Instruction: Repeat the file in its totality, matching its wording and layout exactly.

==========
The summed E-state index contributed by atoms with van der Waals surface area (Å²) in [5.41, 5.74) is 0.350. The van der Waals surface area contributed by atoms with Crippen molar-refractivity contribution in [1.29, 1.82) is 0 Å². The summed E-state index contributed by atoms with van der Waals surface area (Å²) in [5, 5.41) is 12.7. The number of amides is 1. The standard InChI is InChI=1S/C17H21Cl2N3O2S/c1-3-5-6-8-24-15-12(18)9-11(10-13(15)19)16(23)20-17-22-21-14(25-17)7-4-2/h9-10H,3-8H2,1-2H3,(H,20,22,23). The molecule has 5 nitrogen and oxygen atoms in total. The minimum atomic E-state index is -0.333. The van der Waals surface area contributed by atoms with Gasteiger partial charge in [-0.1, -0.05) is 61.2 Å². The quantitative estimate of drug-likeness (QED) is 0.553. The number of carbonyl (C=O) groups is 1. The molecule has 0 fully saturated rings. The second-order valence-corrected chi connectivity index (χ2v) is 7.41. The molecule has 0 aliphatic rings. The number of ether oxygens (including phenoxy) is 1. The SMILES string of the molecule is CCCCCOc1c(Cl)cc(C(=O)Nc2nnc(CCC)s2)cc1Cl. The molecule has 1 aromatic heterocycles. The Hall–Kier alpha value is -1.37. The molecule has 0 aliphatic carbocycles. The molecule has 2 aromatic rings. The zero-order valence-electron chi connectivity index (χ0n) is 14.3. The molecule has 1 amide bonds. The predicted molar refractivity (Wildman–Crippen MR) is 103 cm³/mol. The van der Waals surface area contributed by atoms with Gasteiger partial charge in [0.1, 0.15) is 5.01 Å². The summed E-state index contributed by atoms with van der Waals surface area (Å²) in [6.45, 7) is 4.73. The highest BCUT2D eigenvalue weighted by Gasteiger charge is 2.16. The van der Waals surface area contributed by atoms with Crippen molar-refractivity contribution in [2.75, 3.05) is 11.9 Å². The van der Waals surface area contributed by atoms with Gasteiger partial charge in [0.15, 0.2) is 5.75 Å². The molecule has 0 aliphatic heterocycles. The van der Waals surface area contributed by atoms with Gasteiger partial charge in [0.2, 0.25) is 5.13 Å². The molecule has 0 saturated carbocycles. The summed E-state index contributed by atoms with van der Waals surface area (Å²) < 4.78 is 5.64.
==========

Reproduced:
The summed E-state index contributed by atoms with van der Waals surface area (Å²) in [5.41, 5.74) is 0.350. The van der Waals surface area contributed by atoms with Crippen molar-refractivity contribution in [1.29, 1.82) is 0 Å². The summed E-state index contributed by atoms with van der Waals surface area (Å²) in [5, 5.41) is 12.7. The number of amides is 1. The standard InChI is InChI=1S/C17H21Cl2N3O2S/c1-3-5-6-8-24-15-12(18)9-11(10-13(15)19)16(23)20-17-22-21-14(25-17)7-4-2/h9-10H,3-8H2,1-2H3,(H,20,22,23). The molecule has 5 nitrogen and oxygen atoms in total. The minimum atomic E-state index is -0.333. The van der Waals surface area contributed by atoms with Gasteiger partial charge in [-0.1, -0.05) is 61.2 Å². The quantitative estimate of drug-likeness (QED) is 0.553. The number of carbonyl (C=O) groups is 1. The molecule has 0 fully saturated rings. The second-order valence-corrected chi connectivity index (χ2v) is 7.41. The molecule has 0 aliphatic rings. The number of ether oxygens (including phenoxy) is 1. The SMILES string of the molecule is CCCCCOc1c(Cl)cc(C(=O)Nc2nnc(CCC)s2)cc1Cl. The molecule has 1 aromatic heterocycles. The Hall–Kier alpha value is -1.37. The molecule has 0 aliphatic carbocycles. The molecule has 2 aromatic rings. The zero-order valence-electron chi connectivity index (χ0n) is 14.3. The molecule has 1 amide bonds. The predicted molar refractivity (Wildman–Crippen MR) is 103 cm³/mol. The van der Waals surface area contributed by atoms with Gasteiger partial charge in [0.1, 0.15) is 5.01 Å². The summed E-state index contributed by atoms with van der Waals surface area (Å²) in [6.45, 7) is 4.73. The highest BCUT2D eigenvalue weighted by Gasteiger charge is 2.16. The van der Waals surface area contributed by atoms with Crippen molar-refractivity contribution in [2.75, 3.05) is 11.9 Å². The van der Waals surface area contributed by atoms with Gasteiger partial charge in [0.15, 0.2) is 5.75 Å². The molecule has 0 aliphatic heterocycles. The van der Waals surface area contributed by atoms with Gasteiger partial charge in [0.2, 0.25) is 5.13 Å². The molecule has 0 saturated carbocycles. The summed E-state index contributed by atoms with van der Waals surface area (Å²) < 4.78 is 5.64.